War, peace, and Ender’s Game
This is a post that has been in the works for a while. It concerns the movie Ender’s Game. Besides being a cool sci-fi film, I thought it raised some interesting ideas. In college, I took a course on international relations. When we watched the movie, the course was fresh in my mind, and I got to thinking about elements of IR in the movie. Here are some of my thoughts 🙂
To start, Ender’s Game is set in a futuristic world in which there has recently been a battle between the Humans and the (intelligent) Bugs. The ever-expanding Bug colony wanted to take over the Humans’ world but the Humans beat the Bugs back, at great cost. The movie opens with a conundrum on how to deal with the factions of Humans vs. Bugs, as the former suspect the latter of an uprising.
There are a few main ways to look at the international system and what goes on in it, whether it be wars, trade, treaties, or the Olympics—two of the most famous are realism and liberalism. Realism sees each nation in the world system as looking out for its own interests first. This can include wars but does not have to; whatever best helps the country will be pursued. Liberalism would like the nations of the world to work together. Cooperation and not war is its preference.
There are elements of both realism and liberalism in “Ender’s Game.” The two extremes are demonstrated in Ender’s siblings. His older brother Peter is aggressive and mean, and his younger sister Valentine is loving and peaceful. Neither is accepted into the training academy. When it is Ender’s turn to go the academy, he must find a balance between these two extremes.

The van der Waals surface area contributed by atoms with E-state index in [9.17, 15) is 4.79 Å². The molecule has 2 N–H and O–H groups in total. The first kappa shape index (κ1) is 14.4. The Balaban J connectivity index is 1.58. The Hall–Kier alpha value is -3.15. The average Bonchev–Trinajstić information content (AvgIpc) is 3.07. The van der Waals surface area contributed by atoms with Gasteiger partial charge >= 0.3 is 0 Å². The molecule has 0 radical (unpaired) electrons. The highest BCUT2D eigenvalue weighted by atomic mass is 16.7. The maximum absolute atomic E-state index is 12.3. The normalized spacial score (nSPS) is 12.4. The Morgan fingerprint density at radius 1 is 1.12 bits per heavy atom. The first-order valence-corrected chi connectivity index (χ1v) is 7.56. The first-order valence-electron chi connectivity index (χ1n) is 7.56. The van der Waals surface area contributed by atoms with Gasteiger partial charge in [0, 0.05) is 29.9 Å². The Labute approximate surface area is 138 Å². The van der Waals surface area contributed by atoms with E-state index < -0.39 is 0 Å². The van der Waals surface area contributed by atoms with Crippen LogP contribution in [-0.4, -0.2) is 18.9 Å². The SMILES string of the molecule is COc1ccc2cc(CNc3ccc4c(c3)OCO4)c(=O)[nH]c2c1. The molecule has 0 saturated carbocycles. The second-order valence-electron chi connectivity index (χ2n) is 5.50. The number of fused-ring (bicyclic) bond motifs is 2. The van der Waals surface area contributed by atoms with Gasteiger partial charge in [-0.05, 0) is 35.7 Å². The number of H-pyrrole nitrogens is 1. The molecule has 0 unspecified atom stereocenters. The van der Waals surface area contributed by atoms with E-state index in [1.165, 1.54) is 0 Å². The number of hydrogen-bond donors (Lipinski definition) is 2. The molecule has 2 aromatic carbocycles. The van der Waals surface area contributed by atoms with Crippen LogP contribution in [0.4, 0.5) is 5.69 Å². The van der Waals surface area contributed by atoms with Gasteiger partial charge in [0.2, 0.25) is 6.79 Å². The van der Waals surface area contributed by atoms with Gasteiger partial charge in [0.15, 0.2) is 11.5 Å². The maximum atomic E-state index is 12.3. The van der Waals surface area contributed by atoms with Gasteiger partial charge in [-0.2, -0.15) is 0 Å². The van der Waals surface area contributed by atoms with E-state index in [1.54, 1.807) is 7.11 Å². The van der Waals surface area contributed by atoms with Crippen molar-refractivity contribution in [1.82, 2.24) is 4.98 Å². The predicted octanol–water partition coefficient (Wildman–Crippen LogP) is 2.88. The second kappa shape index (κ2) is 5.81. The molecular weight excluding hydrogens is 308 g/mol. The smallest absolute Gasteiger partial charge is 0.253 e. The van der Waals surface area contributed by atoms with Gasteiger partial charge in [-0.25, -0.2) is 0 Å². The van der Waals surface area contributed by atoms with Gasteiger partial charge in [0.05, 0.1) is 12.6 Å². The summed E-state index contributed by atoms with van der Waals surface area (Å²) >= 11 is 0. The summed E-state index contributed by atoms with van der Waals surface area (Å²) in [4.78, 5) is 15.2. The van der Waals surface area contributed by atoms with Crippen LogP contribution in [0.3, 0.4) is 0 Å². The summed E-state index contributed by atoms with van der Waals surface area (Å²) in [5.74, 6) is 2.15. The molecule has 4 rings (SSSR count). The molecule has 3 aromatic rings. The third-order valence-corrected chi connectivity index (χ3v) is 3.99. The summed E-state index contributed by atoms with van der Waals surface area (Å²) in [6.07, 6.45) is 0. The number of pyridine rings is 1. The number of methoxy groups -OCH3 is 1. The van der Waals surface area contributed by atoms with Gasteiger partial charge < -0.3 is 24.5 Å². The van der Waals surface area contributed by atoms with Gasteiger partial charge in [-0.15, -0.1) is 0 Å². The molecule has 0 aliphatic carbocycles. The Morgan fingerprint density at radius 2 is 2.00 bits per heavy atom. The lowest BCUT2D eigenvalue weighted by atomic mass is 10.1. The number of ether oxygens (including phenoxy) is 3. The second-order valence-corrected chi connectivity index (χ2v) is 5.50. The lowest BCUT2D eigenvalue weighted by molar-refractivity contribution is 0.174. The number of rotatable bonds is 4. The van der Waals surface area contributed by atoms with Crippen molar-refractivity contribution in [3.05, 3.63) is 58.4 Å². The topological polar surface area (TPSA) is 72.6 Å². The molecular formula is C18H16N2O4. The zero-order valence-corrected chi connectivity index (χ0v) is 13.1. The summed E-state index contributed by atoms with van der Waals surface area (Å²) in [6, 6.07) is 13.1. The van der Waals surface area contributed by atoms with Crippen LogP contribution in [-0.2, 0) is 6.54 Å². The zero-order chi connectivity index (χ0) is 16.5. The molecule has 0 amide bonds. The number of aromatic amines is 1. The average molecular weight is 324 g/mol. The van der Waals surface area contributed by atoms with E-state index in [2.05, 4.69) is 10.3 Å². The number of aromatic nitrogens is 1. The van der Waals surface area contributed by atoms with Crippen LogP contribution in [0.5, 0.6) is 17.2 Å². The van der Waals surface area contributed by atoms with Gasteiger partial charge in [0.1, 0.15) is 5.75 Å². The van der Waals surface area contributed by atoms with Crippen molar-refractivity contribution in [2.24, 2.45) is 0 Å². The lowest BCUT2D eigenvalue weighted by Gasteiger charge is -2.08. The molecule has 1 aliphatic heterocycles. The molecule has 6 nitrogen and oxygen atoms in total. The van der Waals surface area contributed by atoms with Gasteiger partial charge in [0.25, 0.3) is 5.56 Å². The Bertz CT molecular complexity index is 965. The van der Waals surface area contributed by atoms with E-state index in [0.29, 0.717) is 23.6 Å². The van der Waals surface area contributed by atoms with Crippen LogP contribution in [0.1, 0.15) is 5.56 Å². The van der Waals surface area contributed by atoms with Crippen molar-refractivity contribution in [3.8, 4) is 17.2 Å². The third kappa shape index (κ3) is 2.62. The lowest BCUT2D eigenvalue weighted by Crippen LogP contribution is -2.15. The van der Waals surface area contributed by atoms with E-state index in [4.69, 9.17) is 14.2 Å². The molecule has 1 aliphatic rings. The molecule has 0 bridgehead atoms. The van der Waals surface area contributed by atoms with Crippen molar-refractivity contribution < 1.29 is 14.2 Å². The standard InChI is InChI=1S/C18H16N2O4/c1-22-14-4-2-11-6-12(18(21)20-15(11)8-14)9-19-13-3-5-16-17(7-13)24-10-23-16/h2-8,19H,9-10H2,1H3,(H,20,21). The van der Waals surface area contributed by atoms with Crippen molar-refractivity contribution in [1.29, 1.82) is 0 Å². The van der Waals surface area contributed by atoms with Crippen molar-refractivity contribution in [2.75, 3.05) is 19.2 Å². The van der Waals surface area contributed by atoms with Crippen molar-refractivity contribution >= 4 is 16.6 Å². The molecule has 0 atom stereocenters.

Ender has a good character; he does not seek fights but looks for the diplomatic or peaceful solution. He tries to find win-win situations. However, when forced into fights, he will fight back. When attacked by a gang of bitter boys at the academy, Ender tries to walk away at first, but the leader forces him to fight. When he gets the upper hand, he kicks the leader repeatedly, hoping to beat him so badly he will lose the desire to bully him, thus preventing any future attacks. However, Ender does not enjoy doing this. I like how this illustrates the Proverb “answer a fool according to his folly” (Proverbs 26:5). If all they understand is violence, a lesson must be taught that they will actually learn.
There is also a bit on leading by love vs. fear, another issue in IR. The kids are arranged into squads. Because of Ender’s goodness, fairness, strength of character, and likability, he becomes popular with most of the other trainees, but there’s one squad leader, Bonzo, who prefers to rule by fear. Bonzo quickly drops in popularity and seeks to hurt Ender. When Ender acts in self-defense, Bonzo is badly hurt, and Ender is devastated for what he unintentionally did. Even though I think Ender didn’t have to be so upset over the situation that wasn’t his fault, this further demonstrates his gentle character and raises him in favor with the other trainees.